Paralleling subfeed lug blocks is an option...
While the THLK2200 indeed is only supported by PowerMark Gold loadcenters, there is nothing that prohibits one from putting subfeed lug blocks (as opposed to actual breakers) in parallel, provided they support attaching large enough wires (1/0 or larger), and the attached wiring obeys the NEC rules for parallel conductors, namely that the wires must all be the same length, use the same kind of wire, and be derated appropriately if they're in the same conduit. This lets us use a pair of THLK2125s to get 200A total out of this panel, despite the lack of a single 200A subfeed lug block that'll do the job.
Furthermore, one can also use subfeed lug blocks to backfeed a panel provided they are held down with the appropriate retainer kits, just as one would do with a backfed main or generator breaker. This allows us to come up with a way to handle the length-matching issue without undue difficulty, given that your panel does not have any global restrictions on stab ampacity given on its label.
Of course, you'll need neutral lugs to match, and for this, we'll use a 286A8894G1 add-on neutral lug kit, mounted to the left-hand inboard neutral lug position at the top (the "tab" there), along with the existing 2/0 lug at the right-hand inboard position. The two subfeed lug blocks, then displace the existing breakers at the top of the existing panel, going across (these breakers will have to move no matter what, since your panel only permits T(H)QDL breakers to be fitted in the top four full-width spaces).
As to the feeder itself...
For the feeder, we can easily get 6 1/0 Al (or even 2/0 Al if you want some extra safety margin in case something comes undone) XHHW-2 wires in a 2" rigid nipple fitted between the two loadcenters, coming out the bottom of one side of the existing panel and going into the bottom of the adjacent side of the new panel. You'll want to order a single length of XHHW-2 Al wire for this and cut and tape it yourself (black, red, white is fine) so that you can ensure that you have equal lengths of wire and that everything is correctly phase taped so you don't accidentally short something out by way of mixing your wires up. The conduit nipple, then, serves as the grounding path between the two enclosures; you'll need to make sure that the locknuts are made up tightly for this, and that any paint on the insides of the boxes around the locknut contact areas is removed.
...and the choice of loadcenter
We already know that we'll need a 200A or 225A NEMA 3R (outdoor/weatherproof), main lug loadcenter for this new panel. The only question left, then, is a matter of spaces, and for that you'll want to go as big as you can get. If you're sticking with GE, this means using a TLM4020RCU or perhaps a TLM4225RCU; however, this limits you to 42 spaces, with no way to migrate breakers from the old loadcenter to the new since neither of those panels can accept half-width (double-stuff, THQP) breakers.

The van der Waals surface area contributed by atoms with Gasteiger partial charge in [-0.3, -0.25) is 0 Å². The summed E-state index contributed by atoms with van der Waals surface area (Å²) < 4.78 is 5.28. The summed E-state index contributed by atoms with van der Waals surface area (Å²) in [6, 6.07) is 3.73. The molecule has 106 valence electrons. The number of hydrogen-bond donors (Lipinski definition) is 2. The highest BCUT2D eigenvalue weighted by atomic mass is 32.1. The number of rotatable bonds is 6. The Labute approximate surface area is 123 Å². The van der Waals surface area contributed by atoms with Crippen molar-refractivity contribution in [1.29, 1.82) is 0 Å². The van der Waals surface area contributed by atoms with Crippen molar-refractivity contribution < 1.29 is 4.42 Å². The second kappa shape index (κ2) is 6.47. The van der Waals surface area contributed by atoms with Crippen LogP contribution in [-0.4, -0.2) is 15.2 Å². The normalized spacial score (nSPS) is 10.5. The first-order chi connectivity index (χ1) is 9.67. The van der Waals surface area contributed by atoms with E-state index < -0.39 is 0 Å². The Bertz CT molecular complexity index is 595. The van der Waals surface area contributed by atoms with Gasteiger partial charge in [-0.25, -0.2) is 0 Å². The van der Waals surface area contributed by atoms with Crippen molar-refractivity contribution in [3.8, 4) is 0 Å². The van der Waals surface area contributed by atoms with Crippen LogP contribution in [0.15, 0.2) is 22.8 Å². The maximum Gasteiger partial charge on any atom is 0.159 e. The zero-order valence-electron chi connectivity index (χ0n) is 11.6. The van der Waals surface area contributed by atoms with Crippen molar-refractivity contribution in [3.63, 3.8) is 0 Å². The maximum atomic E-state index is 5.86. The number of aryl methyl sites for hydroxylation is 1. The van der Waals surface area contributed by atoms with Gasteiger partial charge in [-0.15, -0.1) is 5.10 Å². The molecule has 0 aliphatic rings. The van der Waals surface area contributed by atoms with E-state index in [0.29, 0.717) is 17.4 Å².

With these panels, you'll want to leave them configured as main lug, but leave the normal main lugs unused. Instead, you'll want to fit another pair of THLK2125s in the topmost set of spaces, going across, held down by a THQLRK4 backfeed retainer kit (one retainer kit holds down both subfeed lug blocks).
The incoming feeder neutrals, then, land on both neutral lugs in the new panel, one per lug, and a TGK42 ground bar will need to be fitted to the new panel as it's a subpanel. You'll also need to be careful when wiring up the new panel to make sure that both wires connected to the A leg in the first panel connect to the A leg in the second panel, and likewise with the B leg, lest you create a 240V short that the main breaker in your existing panel will tell you about with no shortage of urgency when you try to turn the power back on!
If you don't want to go through this hassle, though...
If you find the above process to be too much of a hassle, though, there is a way to get a 200A breaker for your panel, it just takes a bit of cleverness and understanding of corporate parentage. You see, GE has a subsidiary known as Midwest Electric that makes RV pedestals, metering equipment, and such; what's not as commonly known is that this equipment uses GE breakers, despite the fact that they have their own breaker part numbers. So, as far as I can tell, the Midwest CB2200B should be equivalent to a TQDL21200, and somewhat more available as well (KSCdirect has the former for about $300 at the time of this writing).
With this, we can use the same 2" nipple to the new panel, but a somewhat more conventional feeder consisting of two 250kcmil Al hots, run from the lugs on the new feeder breaker to the main lugs on the new panel and a pair of 1/0 or 2/0 Al neutrals, run from the top set of neutral lugs (with a 286A8894G1 fitted to the inner left-hand neutral lug mounting position, again) on the existing panel to the neutral lugs on the new panel. In this case, phase taping isn't critical, but it's still important to make the paralleled neutrals the same length! (Your panel apparently can't accept the larger neutral add-a-lugs for some reason, based on its labeling, and I can't find any instructions that say otherwise.)